In [1]:
import timeit
import numpy
from matplotlib import pyplot
pyplot.rcParams['figure.figsize'] = [6, 4]
pyplot.rcParams['figure.dpi'] = 200


Let's consider a simple linear regression optimization problem over $\mathbb{R}^d$ with objective function

$$f(w; x_i, y_i) = \frac{1}{2} (x_i^T w - y_i)^2$$

$$\nabla f(w; x_i, y_i) = x_i (x_i^T w - y_i).$$

We suppose that we have a dataset of $(x_1, y_1), (x_2, y_2), \ldots, (x_n, y_n)$, giving us a total empirical risk

$$f(w) = \frac{1}{n} \sum_{i=1}^n f(w; x_i, y_i) = \frac{1}{n} \sum_{i=1}^n (x_i^T w - y_i)^2.$$

\begin{align*} \nabla f(w) &= \frac{1}{n} \sum_{i=1}^n \nabla f(w; x_i, y_i) \\&= \frac{1}{n} \sum_{i=1}^n x_i (x_i^T w - y_i) \\&= \left( \frac{1}{n} \sum_{i=1}^n x_i x_i^T \right) w - \frac{1}{n} \sum_{i=1}^n x_i y_i. \end{align*}

Of course, the exact minimum occurs when the gradient is $0$, at $$w = \left( \frac{1}{n} \sum_{i=1}^n x_i x_i^T \right)^{-1} \left( \frac{1}{n} \sum_{i=1}^n x_i y_i \right).$$

In [2]:
# lets generate a synthetic dataset, first for the simple case of d = 1.
d = 1;
n = 1024;
X = numpy.random.randn(d, n);
Y = numpy.random.randn(n);

In [3]:
# find the true optimum
# there are more numerically accurate ways of solving (this is just for simplicity)
A = sum(X[:,i:(i+1)] @ X[:,i:(i+1)].T for i in range(n)) / n;
b = sum(X[:,i]*Y[i] for i in range(n)) / n;
w_opt = numpy.linalg.inv(A) @ b;

In [4]:
# component loss function
def loss_fi(w, xi, yi):
return (numpy.dot(xi,w) - yi)**2/2

return xi * (numpy.dot(xi,w) - yi)

# total loss function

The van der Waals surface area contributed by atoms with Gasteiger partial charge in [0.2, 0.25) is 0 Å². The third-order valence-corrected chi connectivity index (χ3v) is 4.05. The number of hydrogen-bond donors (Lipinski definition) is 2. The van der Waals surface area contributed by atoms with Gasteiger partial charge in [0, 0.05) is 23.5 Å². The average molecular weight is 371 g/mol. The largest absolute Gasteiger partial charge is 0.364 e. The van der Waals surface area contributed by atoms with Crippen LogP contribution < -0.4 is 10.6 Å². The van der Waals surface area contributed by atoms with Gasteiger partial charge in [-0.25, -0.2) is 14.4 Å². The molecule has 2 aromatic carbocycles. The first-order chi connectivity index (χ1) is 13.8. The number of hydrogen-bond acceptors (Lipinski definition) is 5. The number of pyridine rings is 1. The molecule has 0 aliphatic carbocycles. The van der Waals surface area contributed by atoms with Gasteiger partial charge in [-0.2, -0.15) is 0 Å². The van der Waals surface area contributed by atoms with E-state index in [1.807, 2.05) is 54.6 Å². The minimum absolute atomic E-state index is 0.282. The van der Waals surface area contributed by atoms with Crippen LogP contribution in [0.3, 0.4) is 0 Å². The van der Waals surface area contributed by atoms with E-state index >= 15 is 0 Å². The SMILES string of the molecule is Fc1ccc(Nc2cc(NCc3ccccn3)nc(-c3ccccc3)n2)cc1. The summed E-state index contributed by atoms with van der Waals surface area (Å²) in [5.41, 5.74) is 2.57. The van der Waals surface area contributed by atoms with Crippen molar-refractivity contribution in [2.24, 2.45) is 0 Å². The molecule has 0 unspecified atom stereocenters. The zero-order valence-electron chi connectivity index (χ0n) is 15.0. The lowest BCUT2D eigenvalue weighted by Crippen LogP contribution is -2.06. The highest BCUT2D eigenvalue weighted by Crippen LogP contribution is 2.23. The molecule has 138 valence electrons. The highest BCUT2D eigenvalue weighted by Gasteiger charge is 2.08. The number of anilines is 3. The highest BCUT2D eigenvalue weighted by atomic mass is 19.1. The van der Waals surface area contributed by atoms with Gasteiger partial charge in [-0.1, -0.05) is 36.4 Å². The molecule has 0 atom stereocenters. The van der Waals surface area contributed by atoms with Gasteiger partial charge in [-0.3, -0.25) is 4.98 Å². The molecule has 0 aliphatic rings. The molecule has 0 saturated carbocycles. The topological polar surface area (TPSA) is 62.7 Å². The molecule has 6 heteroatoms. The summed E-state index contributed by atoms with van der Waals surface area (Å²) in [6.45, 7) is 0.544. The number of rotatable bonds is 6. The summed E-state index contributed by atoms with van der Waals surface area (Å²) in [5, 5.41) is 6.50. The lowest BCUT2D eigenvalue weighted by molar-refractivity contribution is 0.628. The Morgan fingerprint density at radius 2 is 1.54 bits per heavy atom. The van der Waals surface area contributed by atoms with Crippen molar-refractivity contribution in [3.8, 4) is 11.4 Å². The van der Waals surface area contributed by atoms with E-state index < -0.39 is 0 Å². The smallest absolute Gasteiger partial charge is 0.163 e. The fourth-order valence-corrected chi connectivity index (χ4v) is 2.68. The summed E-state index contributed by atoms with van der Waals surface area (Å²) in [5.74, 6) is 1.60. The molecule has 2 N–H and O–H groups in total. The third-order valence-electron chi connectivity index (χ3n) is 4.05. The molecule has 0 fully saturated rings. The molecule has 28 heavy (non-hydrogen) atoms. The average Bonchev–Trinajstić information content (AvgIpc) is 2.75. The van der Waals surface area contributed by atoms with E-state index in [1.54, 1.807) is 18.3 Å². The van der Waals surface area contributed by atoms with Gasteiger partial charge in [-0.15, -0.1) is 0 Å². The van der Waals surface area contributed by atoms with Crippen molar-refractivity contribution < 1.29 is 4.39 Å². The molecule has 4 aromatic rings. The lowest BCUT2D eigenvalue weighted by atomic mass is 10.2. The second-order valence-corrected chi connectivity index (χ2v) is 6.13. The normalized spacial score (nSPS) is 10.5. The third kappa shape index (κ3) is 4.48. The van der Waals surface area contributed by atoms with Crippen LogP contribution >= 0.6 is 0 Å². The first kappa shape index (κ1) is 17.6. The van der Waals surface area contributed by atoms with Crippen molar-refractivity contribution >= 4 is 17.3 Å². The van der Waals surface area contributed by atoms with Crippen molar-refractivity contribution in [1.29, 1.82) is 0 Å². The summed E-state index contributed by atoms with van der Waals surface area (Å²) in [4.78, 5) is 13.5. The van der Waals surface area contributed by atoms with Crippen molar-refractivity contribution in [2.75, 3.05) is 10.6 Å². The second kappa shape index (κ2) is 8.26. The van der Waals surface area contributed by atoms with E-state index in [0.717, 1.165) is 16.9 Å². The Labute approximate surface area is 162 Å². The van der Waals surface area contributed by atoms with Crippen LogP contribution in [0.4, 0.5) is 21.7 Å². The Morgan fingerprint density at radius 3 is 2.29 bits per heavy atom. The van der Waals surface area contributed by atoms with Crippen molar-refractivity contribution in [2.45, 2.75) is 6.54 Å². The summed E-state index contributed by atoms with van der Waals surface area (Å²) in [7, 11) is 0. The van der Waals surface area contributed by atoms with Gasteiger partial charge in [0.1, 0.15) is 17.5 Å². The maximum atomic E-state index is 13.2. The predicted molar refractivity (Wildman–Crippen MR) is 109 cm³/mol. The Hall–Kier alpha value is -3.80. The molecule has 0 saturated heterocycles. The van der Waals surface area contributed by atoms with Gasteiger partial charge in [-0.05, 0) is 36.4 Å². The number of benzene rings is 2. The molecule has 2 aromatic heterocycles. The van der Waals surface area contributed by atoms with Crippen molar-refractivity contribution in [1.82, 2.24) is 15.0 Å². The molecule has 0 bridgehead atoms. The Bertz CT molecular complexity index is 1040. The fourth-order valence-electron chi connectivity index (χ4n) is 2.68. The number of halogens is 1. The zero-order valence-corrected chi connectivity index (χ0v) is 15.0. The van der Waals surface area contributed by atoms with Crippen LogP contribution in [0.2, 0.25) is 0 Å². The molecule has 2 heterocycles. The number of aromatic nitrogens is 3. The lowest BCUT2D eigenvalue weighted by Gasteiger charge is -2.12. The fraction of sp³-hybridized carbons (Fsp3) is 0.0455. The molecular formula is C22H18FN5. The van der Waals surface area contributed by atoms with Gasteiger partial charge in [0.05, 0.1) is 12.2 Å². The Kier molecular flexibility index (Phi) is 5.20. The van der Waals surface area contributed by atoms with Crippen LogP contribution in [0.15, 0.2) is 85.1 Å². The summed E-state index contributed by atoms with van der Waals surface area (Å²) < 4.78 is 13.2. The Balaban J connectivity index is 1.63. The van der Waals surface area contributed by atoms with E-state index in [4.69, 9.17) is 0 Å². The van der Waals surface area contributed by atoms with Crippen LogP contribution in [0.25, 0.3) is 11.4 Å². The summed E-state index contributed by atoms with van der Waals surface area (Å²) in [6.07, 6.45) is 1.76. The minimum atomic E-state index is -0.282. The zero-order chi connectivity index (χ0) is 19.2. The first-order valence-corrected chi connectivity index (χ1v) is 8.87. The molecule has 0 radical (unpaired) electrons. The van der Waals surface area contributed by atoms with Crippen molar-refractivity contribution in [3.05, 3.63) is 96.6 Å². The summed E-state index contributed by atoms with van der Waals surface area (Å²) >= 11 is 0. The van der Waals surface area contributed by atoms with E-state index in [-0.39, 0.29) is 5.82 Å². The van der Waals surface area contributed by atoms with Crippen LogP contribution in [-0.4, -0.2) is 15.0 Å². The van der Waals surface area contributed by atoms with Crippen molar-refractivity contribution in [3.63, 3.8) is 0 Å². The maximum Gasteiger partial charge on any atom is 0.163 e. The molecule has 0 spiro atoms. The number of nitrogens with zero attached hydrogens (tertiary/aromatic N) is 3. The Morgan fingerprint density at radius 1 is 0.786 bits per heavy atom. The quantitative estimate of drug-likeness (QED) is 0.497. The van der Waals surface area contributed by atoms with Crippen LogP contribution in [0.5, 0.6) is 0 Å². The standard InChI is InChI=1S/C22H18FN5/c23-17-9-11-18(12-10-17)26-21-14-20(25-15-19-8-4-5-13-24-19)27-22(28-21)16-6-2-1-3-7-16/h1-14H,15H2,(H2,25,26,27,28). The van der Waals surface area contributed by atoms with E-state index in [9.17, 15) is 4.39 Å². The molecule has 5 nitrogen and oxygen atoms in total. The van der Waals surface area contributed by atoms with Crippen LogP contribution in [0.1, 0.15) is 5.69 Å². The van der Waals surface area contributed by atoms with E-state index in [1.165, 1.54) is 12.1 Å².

def loss_f(w, X, Y):
(d, n) = X.shape
return sum(loss_fi(w, X[:,i], Y[i]) for i in range(n)) / n

(d,n) = X.shape
return sum(grad_fi(w, X[:,i], Y[i]) for i in range(n)) / n


Observe that we can write this loss function and gradient function in terms of matrix operations...which is equivalent and much faster to run! (This is one of the first examples of a systems trick that we can do to make our learning algorithm more scalable...and something you've probably already seen.)

In [5]:
# total loss function
def matrix_loss_f(w, X, Y):
(d,n) = X.shape
return numpy.sum((X.T @ w - Y)**2) / (2*n);

return X @ (X.T @ w - Y) / n;

In [6]:
w = numpy.random.randn(d);

print(loss_f(w, X, Y));
print(matrix_loss_f(w, X, Y));

print("these functions agree!")

1.827423868245188
1.8274238682451869
[1.70229262]
[1.70229262]
these functions agree!


### The matrix version is much faster! Almost 500x faster¶

In [7]:
%timeit grad_f(w, X, Y)

3.7 ms Â± 47.5 Âµs per loop (mean Â± std. dev. of 7 runs, 100 loops each)
8.15 Âµs Â± 124 ns per loop (mean Â± std. dev. of 7 runs, 100000 loops each)

In [8]:
# and this still holds for larger dimensions
X32 = numpy.random.randn(32, n);
Y32 = numpy.random.randn(n);

3.76 ms Â± 97.5 Âµs per loop (mean Â± std. dev. of 7 runs, 100 loops each)
8.13 Âµs Â± 189 ns per loop (mean Â± std. dev. of 7 runs, 100000 loops each)


Now let's look at what GD and SGD do. Here, we'll measure the distance to the (known) optimum at each step.

In [9]:
def gradient_descent(w0, X, Y, w_opt, alpha, num_iters):
# array to save the distance-to-optimum at each step
dist_to_optimum = numpy.zeros(num_iters)
# array to save the loss value at each step
loss = numpy.zeros(num_iters)
w = w0
for t in range(num_iters):
w = w - alpha * matrix_grad_f(w, X, Y)
dist_to_optimum[t] = numpy.linalg.norm(w - w_opt)
loss[t] = matrix_loss_f(w, X, Y)
return (dist_to_optimum, loss)

def stochastic_gradient_descent(w0, X, Y, w_opt, alpha, num_iters):
(d,n) = X.shape
# array to save the distance-to-optimum at each step
dist_to_optimum = numpy.zeros(num_iters)
# array to save the loss value at each step
loss = numpy.zeros(num_iters)
w = w0
for t in range(num_iters):
i = numpy.random.randint(n)
w = w - alpha * grad_fi(w, X[:,i], Y[i])
dist_to_optimum[t] = numpy.linalg.norm(w - w_opt)
loss[t] = matrix_loss_f(w, X, Y)
return (dist_to_optimum, loss)

In [10]:
w0 = 5.0 * numpy.ones(d);
alpha = 0.1;
num_iters = 1000;
(gd_dist, gd_loss) = gradient_descent(w0, X, Y, w_opt, alpha, num_iters);
(sgd_dist, sgd_loss) = stochastic_gradient_descent(w0, X, Y, w_opt, alpha, num_iters);

In [11]:
pyplot.plot(numpy.arange(num_iters), gd_dist, label="GD");
pyplot.plot(numpy.arange(num_iters), sgd_dist, label="SD")
pyplot.xlabel("iterations");